Ahead of debates at Tuesday’s sitting of the Virgin Islands House of Assembly, Members of the house were given the opportunity to express their condolences and share their memories of the reign of her late Majesty Queen Elizabeth II.

Acting Premier, The Honourable Kye Rymer told the house “It is no question in my mind that 70 years, just being alive is a blessing… but it is also one of a life of service and should be recognized for what it is. Madam speaker I know there has been up until yesterday the United Kingdom and all of the Overseas Territories had observed 11 days of mourning for the passing of the Queen… It is never good losing a loved one, it is not something that you can just get accustomed to and I know to her immediate family and those that she left behind they would have their memories”.

After listening to multiple brief tributes in which members reflected on Queen’s great legacy, shared memories of her visits to the Territory and noted the importance of maintaining a positive relationship with the Monarchy now led by King Charles III, Leader of the Opposition Julian Fraser rose to chastise the house for not honouring the queen with a special sitting for tributes on her passing.

“Madam Speaker, as the rest of the world mourns, we here in the Virgin Islands mourn as well. I must say, Madam Speaker, that this honourable house for some reason has dropped the ball because we should’ve had a special sitting for tribute as a House of Assembly for the Queen on her passing”, he said.

Nonetheless, Fraser continued in the pattern of that morning’s proceedings and too offered his condolences to the Royal Family. He told the HoA, “I wish to extend condolences to the family, the Royal Family, like everyone else. After All, Madam Speaker the Constitution says there shall be a legislature and it started with the Queen, that will change to the King”.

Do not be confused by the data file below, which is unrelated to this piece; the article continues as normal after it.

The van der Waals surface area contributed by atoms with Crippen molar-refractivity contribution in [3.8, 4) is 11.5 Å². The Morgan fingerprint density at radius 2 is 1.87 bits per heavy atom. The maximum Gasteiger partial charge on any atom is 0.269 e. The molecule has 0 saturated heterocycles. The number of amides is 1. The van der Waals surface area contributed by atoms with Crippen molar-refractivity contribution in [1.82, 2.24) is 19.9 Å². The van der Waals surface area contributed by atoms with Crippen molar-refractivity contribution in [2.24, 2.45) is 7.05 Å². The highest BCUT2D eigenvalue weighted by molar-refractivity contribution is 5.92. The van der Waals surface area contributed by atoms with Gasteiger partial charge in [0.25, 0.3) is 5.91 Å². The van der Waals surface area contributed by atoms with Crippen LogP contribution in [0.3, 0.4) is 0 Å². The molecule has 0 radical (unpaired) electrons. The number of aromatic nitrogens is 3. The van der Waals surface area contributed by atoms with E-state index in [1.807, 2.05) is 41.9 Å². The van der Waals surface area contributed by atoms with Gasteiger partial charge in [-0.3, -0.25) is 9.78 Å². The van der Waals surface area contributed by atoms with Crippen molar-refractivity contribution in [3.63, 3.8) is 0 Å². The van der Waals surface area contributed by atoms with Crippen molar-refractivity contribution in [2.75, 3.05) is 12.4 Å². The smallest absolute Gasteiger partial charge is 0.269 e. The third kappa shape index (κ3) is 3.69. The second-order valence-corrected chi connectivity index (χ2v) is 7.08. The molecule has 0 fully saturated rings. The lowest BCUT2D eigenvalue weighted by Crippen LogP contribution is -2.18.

Of changes which have already begun, and the changes that are due to come with the new Monarch, Fraser said that what has really stood out for him, allowing him to grasp the reality of this change has been the effect on terms he had been accustomed to all his life, and political career.

In addition to noting that he is now Leader of His Majesty’s Loyal Opposition, which has replaced Her Majesty’s Loyal Opposition, Fraser said “it only hit me when I learned that the layers that I got so used to being called QC’s (Queen’s Counsel) have to now be called KC’s (King’s Counsel)”.

Fraser also recognized that while Her Majesty’s passing has been a time to pay special homage, particularly in the Commonwealth and Overseas Territories where she was head of state up until her death, in many places it has drawn mixed feelings from citizens and social leaders.

After stating that Queen Elizabeth II’s 70-year reign as a once in a lifetime occurrence, Fraser chimed into discussions which have been sparked in her death surrounding the less noble history which surrounds Royalty and colonialism in the world.

“We are talking today, a lot of us are talking today about the British and the British Rule, what the Monarchy meant to the world, not in glowing terms in every corner of the conversation Madam Speaker. There are people in South Africa who refuse the knowledge of her existence much less her passing. There are people in other parts of the world, Jamaica and here in the British Virgin Islands but when I look there is no denying the association of Royalty with the atrocities that took place in the world… I took my queue, Madam Speaker, from Nelson Mandela… and when I watched him, Madam Speaker, and the type of comradery that was developed between Mandela and Queen Elizabeth II, who am I to cast stones?”, he said.

Fraser said he has no doubt that King Charles III will be a good King, because ahead of taking the throne he has had every necessary experience, even if only by observation of his mother.